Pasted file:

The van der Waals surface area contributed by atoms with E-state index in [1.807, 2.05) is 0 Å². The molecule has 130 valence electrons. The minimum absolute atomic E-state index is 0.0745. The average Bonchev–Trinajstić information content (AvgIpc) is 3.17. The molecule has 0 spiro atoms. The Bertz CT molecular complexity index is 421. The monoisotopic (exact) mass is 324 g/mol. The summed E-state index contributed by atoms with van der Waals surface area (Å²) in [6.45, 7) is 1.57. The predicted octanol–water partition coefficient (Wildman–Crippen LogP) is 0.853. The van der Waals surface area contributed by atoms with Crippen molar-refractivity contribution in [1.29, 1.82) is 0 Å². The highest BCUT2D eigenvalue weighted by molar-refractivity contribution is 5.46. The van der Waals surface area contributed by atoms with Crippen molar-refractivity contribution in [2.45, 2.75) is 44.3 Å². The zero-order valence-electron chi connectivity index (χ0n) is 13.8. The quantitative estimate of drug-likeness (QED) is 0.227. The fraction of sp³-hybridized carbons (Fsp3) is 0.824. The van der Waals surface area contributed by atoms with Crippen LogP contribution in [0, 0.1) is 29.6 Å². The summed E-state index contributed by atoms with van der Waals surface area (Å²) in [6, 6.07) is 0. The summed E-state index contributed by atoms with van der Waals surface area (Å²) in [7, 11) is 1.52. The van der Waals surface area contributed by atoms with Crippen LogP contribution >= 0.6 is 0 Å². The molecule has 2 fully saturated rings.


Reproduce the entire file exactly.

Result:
The van der Waals surface area contributed by atoms with E-state index in [1.807, 2.05) is 0 Å². The molecule has 130 valence electrons. The minimum absolute atomic E-state index is 0.0745. The average Bonchev–Trinajstić information content (AvgIpc) is 3.17. The molecule has 0 spiro atoms. The Bertz CT molecular complexity index is 421. The monoisotopic (exact) mass is 324 g/mol. The summed E-state index contributed by atoms with van der Waals surface area (Å²) in [6.45, 7) is 1.57. The predicted octanol–water partition coefficient (Wildman–Crippen LogP) is 0.853. The van der Waals surface area contributed by atoms with Crippen molar-refractivity contribution in [1.29, 1.82) is 0 Å². The highest BCUT2D eigenvalue weighted by molar-refractivity contribution is 5.46. The van der Waals surface area contributed by atoms with Crippen molar-refractivity contribution in [2.45, 2.75) is 44.3 Å². The zero-order valence-electron chi connectivity index (χ0n) is 13.8. The quantitative estimate of drug-likeness (QED) is 0.227. The fraction of sp³-hybridized carbons (Fsp3) is 0.824. The van der Waals surface area contributed by atoms with Crippen LogP contribution in [0, 0.1) is 29.6 Å². The summed E-state index contributed by atoms with van der Waals surface area (Å²) in [6, 6.07) is 0. The summed E-state index contributed by atoms with van der Waals surface area (Å²) in [7, 11) is 1.52. The van der Waals surface area contributed by atoms with Crippen LogP contribution >= 0.6 is 0 Å². The molecule has 2 fully saturated rings.